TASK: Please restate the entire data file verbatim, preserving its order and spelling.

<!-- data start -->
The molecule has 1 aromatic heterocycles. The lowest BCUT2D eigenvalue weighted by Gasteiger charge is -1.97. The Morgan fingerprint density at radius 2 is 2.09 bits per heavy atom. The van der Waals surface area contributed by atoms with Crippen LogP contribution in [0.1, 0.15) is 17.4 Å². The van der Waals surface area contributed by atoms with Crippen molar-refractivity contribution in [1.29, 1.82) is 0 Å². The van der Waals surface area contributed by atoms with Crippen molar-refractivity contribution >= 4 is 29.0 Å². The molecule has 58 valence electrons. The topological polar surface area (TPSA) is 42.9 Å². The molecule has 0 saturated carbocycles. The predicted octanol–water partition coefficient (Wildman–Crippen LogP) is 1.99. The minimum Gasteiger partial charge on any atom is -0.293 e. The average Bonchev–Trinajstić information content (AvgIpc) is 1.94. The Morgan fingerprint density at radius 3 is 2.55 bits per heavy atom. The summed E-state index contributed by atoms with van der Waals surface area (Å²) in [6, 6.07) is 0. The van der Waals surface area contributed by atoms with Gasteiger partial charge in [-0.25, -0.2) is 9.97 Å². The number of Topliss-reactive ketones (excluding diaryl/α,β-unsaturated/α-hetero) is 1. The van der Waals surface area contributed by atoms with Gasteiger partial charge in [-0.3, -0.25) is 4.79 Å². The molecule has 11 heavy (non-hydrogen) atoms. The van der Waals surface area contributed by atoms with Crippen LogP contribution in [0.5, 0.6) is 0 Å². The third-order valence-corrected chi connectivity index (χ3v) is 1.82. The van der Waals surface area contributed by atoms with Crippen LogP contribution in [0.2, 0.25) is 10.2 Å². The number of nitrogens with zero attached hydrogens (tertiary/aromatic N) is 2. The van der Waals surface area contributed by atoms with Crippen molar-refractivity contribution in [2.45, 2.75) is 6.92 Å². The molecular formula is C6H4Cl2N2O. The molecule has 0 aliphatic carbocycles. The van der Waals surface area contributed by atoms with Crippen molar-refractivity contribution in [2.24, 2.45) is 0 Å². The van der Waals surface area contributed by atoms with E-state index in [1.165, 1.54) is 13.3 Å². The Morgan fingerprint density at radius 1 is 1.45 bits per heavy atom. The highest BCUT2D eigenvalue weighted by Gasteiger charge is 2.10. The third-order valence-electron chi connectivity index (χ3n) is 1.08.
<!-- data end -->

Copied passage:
The molecule has 1 aromatic heterocycles. The lowest BCUT2D eigenvalue weighted by Gasteiger charge is -1.97. The Morgan fingerprint density at radius 2 is 2.09 bits per heavy atom. The van der Waals surface area contributed by atoms with Crippen LogP contribution in [0.1, 0.15) is 17.4 Å². The van der Waals surface area contributed by atoms with Crippen molar-refractivity contribution in [1.29, 1.82) is 0 Å². The van der Waals surface area contributed by atoms with Crippen molar-refractivity contribution >= 4 is 29.0 Å². The molecule has 58 valence electrons. The topological polar surface area (TPSA) is 42.9 Å². The molecule has 0 saturated carbocycles. The predicted octanol–water partition coefficient (Wildman–Crippen LogP) is 1.99. The minimum Gasteiger partial charge on any atom is -0.293 e. The average Bonchev–Trinajstić information content (AvgIpc) is 1.94. The Morgan fingerprint density at radius 3 is 2.55 bits per heavy atom. The summed E-state index contributed by atoms with van der Waals surface area (Å²) in [6, 6.07) is 0. The van der Waals surface area contributed by atoms with Gasteiger partial charge in [-0.25, -0.2) is 9.97 Å². The number of Topliss-reactive ketones (excluding diaryl/α,β-unsaturated/α-hetero) is 1. The van der Waals surface area contributed by atoms with Gasteiger partial charge in [-0.3, -0.25) is 4.79 Å². The molecule has 11 heavy (non-hydrogen) atoms. The van der Waals surface area contributed by atoms with Crippen LogP contribution in [0.5, 0.6) is 0 Å². The third-order valence-corrected chi connectivity index (χ3v) is 1.82. The van der Waals surface area contributed by atoms with Crippen LogP contribution in [0.2, 0.25) is 10.2 Å². The number of nitrogens with zero attached hydrogens (tertiary/aromatic N) is 2. The van der Waals surface area contributed by atoms with Crippen molar-refractivity contribution in [2.45, 2.75) is 6.92 Å². The molecular formula is C6H4Cl2N2O. The molecule has 0 aliphatic carbocycles. The van der Waals surface area contributed by atoms with Crippen molar-refractivity contribution in [2.24, 2.45) is 0 Å². The van der Waals surface area contributed by atoms with E-state index in [1.165, 1.54) is 13.3 Å². The Morgan fingerprint density at radius 1 is 1.45 bits per heavy atom. The highest BCUT2D eigenvalue weighted by Gasteiger charge is 2.10. The third-order valence-electron chi connectivity index (χ3n) is 1.08.